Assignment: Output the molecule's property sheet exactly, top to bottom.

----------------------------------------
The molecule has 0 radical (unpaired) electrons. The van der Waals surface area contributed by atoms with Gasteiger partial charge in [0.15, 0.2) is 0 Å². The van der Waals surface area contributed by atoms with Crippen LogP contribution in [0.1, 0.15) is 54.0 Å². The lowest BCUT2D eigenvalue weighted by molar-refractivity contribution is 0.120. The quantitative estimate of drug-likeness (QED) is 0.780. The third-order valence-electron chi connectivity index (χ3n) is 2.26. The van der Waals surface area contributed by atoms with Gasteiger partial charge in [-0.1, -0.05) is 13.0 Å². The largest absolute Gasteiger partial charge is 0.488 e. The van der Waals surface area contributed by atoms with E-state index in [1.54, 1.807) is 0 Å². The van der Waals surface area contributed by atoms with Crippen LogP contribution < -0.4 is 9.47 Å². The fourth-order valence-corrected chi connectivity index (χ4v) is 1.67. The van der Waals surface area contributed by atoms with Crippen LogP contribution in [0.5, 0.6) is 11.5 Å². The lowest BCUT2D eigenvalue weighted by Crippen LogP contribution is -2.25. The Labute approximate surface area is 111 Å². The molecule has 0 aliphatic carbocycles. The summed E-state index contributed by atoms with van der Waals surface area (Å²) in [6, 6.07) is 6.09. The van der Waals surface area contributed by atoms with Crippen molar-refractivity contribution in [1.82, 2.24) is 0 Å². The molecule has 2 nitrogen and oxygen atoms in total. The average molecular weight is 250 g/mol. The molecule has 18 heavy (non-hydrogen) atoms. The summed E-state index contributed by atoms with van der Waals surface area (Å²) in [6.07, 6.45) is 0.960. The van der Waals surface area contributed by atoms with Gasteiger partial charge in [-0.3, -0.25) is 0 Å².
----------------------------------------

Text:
The molecule has 0 radical (unpaired) electrons. The van der Waals surface area contributed by atoms with Gasteiger partial charge in [0.15, 0.2) is 0 Å². The van der Waals surface area contributed by atoms with Crippen LogP contribution in [0.1, 0.15) is 54.0 Å². The lowest BCUT2D eigenvalue weighted by molar-refractivity contribution is 0.120. The quantitative estimate of drug-likeness (QED) is 0.780. The third-order valence-electron chi connectivity index (χ3n) is 2.26. The van der Waals surface area contributed by atoms with Gasteiger partial charge in [-0.1, -0.05) is 13.0 Å². The largest absolute Gasteiger partial charge is 0.488 e. The van der Waals surface area contributed by atoms with E-state index in [1.54, 1.807) is 0 Å². The van der Waals surface area contributed by atoms with Crippen LogP contribution < -0.4 is 9.47 Å². The fourth-order valence-corrected chi connectivity index (χ4v) is 1.67. The van der Waals surface area contributed by atoms with Crippen LogP contribution in [0.5, 0.6) is 11.5 Å². The lowest BCUT2D eigenvalue weighted by Crippen LogP contribution is -2.25. The Labute approximate surface area is 111 Å². The molecule has 0 aliphatic carbocycles. The summed E-state index contributed by atoms with van der Waals surface area (Å²) in [6, 6.07) is 6.09. The van der Waals surface area contributed by atoms with Crippen molar-refractivity contribution in [1.82, 2.24) is 0 Å². The molecule has 2 nitrogen and oxygen atoms in total. The average molecular weight is 250 g/mol. The molecule has 18 heavy (non-hydrogen) atoms. The summed E-state index contributed by atoms with van der Waals surface area (Å²) in [6.07, 6.45) is 0.960. The van der Waals surface area contributed by atoms with Gasteiger partial charge in [-0.3, -0.25) is 0 Å².